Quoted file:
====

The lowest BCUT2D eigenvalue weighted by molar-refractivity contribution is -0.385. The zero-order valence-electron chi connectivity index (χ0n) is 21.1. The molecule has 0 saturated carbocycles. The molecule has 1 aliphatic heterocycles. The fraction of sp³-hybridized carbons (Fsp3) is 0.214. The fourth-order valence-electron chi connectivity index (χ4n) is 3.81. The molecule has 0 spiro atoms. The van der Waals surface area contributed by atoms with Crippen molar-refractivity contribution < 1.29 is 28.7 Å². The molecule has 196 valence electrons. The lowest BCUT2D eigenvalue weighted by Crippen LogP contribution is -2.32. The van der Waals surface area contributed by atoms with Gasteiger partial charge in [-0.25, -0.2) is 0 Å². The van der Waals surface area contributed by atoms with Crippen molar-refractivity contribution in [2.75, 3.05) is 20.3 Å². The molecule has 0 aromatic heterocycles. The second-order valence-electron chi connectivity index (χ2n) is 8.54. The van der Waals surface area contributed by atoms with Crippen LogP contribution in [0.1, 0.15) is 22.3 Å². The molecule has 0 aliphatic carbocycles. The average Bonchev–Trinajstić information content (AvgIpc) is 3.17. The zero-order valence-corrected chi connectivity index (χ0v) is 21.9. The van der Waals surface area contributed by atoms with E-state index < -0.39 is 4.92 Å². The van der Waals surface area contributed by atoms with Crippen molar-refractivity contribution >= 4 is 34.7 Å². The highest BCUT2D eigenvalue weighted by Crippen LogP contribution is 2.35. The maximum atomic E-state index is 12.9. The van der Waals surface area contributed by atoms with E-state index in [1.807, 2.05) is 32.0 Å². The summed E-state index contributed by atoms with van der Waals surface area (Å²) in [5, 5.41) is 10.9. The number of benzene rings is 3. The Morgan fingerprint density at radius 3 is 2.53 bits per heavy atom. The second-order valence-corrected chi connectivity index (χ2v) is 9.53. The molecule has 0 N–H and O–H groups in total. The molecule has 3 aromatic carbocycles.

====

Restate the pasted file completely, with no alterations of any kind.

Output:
The lowest BCUT2D eigenvalue weighted by molar-refractivity contribution is -0.385. The zero-order valence-electron chi connectivity index (χ0n) is 21.1. The molecule has 0 saturated carbocycles. The molecule has 1 aliphatic heterocycles. The fraction of sp³-hybridized carbons (Fsp3) is 0.214. The fourth-order valence-electron chi connectivity index (χ4n) is 3.81. The molecule has 0 spiro atoms. The van der Waals surface area contributed by atoms with Crippen molar-refractivity contribution < 1.29 is 28.7 Å². The molecule has 196 valence electrons. The lowest BCUT2D eigenvalue weighted by Crippen LogP contribution is -2.32. The van der Waals surface area contributed by atoms with Gasteiger partial charge in [-0.25, -0.2) is 0 Å². The van der Waals surface area contributed by atoms with Crippen molar-refractivity contribution in [2.75, 3.05) is 20.3 Å². The molecule has 0 aromatic heterocycles. The second-order valence-electron chi connectivity index (χ2n) is 8.54. The van der Waals surface area contributed by atoms with Crippen LogP contribution in [0.1, 0.15) is 22.3 Å². The molecule has 0 aliphatic carbocycles. The average Bonchev–Trinajstić information content (AvgIpc) is 3.17. The zero-order valence-corrected chi connectivity index (χ0v) is 21.9. The van der Waals surface area contributed by atoms with E-state index < -0.39 is 4.92 Å². The van der Waals surface area contributed by atoms with Crippen molar-refractivity contribution >= 4 is 34.7 Å². The highest BCUT2D eigenvalue weighted by Crippen LogP contribution is 2.35. The maximum atomic E-state index is 12.9. The van der Waals surface area contributed by atoms with E-state index in [1.807, 2.05) is 32.0 Å². The summed E-state index contributed by atoms with van der Waals surface area (Å²) in [5, 5.41) is 10.9. The number of benzene rings is 3. The Morgan fingerprint density at radius 3 is 2.53 bits per heavy atom. The second-order valence-corrected chi connectivity index (χ2v) is 9.53. The molecule has 0 N–H and O–H groups in total. The molecule has 3 aromatic carbocycles.